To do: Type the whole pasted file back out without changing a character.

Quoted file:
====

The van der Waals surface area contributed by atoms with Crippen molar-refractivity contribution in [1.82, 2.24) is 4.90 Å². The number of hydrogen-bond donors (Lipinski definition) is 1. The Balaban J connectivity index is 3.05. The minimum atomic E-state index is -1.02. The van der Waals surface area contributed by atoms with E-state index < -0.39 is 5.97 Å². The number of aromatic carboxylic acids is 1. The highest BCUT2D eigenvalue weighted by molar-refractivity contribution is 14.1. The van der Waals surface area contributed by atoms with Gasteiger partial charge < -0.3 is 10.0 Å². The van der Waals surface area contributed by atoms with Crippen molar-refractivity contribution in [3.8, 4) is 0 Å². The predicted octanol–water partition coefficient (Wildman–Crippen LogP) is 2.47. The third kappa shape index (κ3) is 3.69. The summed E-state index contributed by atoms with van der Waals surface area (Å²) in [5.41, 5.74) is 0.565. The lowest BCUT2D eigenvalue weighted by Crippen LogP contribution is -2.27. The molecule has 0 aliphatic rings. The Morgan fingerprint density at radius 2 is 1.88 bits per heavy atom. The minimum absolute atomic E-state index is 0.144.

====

The van der Waals surface area contributed by atoms with Crippen molar-refractivity contribution in [1.82, 2.24) is 4.90 Å². The number of hydrogen-bond donors (Lipinski definition) is 1. The Balaban J connectivity index is 3.05. The minimum atomic E-state index is -1.02. The van der Waals surface area contributed by atoms with E-state index < -0.39 is 5.97 Å². The number of aromatic carboxylic acids is 1. The highest BCUT2D eigenvalue weighted by molar-refractivity contribution is 14.1. The van der Waals surface area contributed by atoms with Gasteiger partial charge < -0.3 is 10.0 Å². The van der Waals surface area contributed by atoms with Crippen molar-refractivity contribution in [3.8, 4) is 0 Å². The predicted octanol–water partition coefficient (Wildman–Crippen LogP) is 2.47. The third kappa shape index (κ3) is 3.69. The summed E-state index contributed by atoms with van der Waals surface area (Å²) in [5.41, 5.74) is 0.565. The lowest BCUT2D eigenvalue weighted by Crippen LogP contribution is -2.27. The molecule has 0 aliphatic rings. The Morgan fingerprint density at radius 2 is 1.88 bits per heavy atom. The minimum absolute atomic E-state index is 0.144.